The body of a nerve cell (neuron) has many long, snaking arms calked dendrites and axons, which reach out to other cells, forming a neural net.
Travels along one of the nerve cell's long axons.
Wave of electricity
The impulse is a wave of electrical charge particles called ions.
When no impulse us being transmitted, the ions (red spheres) outside the membrane of the nerve cell are positively charged and those inside it are negatively charged. The arrangement "polarizes" (charges) the membrane.
When an impulse arrives, positive ions rush into the neuron. So many positive ions rush in that the membrane us depolarized. The inside if the cell us now positive compared to the outside.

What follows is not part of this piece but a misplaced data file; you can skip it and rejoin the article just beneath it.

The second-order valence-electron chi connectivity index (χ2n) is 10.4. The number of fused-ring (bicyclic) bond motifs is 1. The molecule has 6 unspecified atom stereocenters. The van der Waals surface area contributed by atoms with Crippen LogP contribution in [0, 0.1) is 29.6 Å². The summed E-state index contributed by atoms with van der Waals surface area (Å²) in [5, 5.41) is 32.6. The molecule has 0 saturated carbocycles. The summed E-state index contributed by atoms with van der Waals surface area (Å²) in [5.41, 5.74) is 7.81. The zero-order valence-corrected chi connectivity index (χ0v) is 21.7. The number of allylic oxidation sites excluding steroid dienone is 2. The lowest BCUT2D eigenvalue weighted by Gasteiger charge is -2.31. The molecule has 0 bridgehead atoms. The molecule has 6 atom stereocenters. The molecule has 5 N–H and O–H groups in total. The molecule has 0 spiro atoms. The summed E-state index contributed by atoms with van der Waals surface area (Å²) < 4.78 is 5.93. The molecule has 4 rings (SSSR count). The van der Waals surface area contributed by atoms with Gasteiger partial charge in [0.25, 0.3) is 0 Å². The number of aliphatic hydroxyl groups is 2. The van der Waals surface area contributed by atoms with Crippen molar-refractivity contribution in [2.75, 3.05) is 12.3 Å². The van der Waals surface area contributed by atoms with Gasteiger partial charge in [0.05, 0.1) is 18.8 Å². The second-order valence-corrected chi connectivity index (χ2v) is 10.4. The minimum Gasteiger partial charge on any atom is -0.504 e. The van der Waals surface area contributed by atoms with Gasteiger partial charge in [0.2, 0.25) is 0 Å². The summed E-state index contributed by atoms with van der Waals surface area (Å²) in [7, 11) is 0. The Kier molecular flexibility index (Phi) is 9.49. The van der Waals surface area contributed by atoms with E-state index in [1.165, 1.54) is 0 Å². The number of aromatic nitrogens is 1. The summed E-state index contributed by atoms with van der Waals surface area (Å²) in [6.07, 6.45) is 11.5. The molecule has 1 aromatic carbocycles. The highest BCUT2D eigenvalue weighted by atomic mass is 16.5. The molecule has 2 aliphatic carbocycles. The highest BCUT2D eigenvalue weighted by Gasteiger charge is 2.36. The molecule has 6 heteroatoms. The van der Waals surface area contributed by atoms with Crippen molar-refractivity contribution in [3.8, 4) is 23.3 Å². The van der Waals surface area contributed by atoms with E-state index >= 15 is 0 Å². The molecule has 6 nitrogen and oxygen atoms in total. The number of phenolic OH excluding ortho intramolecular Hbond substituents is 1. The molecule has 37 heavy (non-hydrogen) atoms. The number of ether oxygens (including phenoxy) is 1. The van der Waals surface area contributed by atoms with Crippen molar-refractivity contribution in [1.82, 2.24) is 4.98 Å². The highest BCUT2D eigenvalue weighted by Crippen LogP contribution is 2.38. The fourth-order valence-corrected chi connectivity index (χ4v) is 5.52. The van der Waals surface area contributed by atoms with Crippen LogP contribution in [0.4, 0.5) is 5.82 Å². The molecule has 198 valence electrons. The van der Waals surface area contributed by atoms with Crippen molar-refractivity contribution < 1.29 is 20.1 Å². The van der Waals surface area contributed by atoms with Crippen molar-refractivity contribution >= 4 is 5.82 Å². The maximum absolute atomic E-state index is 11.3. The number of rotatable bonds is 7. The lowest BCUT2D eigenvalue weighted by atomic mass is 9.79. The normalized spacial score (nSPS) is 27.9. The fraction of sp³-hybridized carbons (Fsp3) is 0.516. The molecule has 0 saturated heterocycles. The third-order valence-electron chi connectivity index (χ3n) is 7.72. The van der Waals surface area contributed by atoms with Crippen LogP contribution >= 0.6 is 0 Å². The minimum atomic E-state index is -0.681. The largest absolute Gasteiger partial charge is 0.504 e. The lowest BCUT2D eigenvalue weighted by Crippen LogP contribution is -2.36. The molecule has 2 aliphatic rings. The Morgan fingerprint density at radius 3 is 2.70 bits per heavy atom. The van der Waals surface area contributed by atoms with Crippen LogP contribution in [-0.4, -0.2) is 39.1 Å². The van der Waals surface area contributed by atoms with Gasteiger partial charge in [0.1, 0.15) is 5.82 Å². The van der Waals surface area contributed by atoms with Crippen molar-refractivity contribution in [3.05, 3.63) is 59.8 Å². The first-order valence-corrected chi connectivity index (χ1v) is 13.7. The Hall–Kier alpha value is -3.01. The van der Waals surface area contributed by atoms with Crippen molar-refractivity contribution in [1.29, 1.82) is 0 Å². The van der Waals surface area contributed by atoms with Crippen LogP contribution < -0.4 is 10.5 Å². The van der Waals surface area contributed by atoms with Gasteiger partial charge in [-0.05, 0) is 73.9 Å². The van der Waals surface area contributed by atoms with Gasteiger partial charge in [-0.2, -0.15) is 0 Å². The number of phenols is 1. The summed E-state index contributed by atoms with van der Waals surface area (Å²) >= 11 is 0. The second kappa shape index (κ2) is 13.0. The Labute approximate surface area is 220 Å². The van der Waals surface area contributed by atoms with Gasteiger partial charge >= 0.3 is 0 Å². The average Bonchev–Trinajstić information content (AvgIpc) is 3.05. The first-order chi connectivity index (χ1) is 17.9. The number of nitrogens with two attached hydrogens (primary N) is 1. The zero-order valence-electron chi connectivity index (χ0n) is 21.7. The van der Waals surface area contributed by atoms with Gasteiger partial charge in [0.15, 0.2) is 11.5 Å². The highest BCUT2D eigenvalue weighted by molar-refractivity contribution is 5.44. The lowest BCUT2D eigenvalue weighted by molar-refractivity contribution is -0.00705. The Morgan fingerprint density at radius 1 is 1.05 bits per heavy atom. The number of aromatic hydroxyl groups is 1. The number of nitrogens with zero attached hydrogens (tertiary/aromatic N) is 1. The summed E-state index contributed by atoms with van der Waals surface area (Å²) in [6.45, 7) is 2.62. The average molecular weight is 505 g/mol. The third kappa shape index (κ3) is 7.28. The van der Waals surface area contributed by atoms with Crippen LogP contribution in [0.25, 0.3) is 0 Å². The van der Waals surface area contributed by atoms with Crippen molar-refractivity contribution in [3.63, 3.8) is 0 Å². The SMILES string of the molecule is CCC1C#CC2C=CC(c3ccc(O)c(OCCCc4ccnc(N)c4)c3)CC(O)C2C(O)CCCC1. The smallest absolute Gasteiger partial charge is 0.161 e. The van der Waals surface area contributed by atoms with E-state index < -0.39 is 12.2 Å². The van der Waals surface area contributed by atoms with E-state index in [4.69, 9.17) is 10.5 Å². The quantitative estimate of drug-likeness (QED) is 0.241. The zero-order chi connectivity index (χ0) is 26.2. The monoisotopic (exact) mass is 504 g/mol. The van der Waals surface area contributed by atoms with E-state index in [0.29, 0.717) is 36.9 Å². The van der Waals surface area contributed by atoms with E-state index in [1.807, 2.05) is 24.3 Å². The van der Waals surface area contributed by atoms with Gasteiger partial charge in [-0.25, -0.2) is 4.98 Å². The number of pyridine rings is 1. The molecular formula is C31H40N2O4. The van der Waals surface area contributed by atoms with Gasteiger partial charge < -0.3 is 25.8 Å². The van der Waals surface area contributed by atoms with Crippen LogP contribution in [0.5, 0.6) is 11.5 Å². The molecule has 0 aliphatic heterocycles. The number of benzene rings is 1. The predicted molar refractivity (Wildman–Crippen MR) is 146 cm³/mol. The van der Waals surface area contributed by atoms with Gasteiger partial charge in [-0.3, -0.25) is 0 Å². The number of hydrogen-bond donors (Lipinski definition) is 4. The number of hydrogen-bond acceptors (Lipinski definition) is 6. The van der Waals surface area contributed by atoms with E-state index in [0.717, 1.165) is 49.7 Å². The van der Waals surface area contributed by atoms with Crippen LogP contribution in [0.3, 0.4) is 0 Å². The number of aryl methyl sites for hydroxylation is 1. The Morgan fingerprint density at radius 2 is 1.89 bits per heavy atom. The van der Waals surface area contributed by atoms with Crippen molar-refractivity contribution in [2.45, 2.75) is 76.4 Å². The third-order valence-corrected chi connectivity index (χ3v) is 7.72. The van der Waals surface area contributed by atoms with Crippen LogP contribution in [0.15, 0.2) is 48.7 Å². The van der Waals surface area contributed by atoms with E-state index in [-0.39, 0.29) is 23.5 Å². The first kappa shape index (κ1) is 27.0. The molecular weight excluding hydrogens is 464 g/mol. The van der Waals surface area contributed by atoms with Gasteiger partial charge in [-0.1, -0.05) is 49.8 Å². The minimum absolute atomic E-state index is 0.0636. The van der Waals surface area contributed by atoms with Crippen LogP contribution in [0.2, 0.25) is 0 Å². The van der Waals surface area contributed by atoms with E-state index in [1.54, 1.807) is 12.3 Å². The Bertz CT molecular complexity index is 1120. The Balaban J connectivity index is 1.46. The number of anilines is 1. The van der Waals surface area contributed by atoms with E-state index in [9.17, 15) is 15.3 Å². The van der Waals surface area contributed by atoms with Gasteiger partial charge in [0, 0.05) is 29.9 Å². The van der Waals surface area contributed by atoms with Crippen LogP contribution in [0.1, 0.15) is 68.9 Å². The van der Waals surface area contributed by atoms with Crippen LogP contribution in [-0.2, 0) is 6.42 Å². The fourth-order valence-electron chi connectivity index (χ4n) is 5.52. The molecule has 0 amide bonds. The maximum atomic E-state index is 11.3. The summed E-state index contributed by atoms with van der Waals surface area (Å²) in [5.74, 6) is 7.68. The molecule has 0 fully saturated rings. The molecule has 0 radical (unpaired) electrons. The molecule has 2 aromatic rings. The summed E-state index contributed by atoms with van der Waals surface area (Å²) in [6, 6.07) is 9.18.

Ions flow in the opposite direction, restoring the balance, and the electrical charge stimulates the next areas of membrane, passing the impulse on.
Crossing the Gap
An electric impulse arrives at a junction between nerve cells. It triggers the release of chemicals called neurotransmitters (red spheres), which cross the tiny gap between the nerve cells.
The neurotransmitters slot into recesses in channels.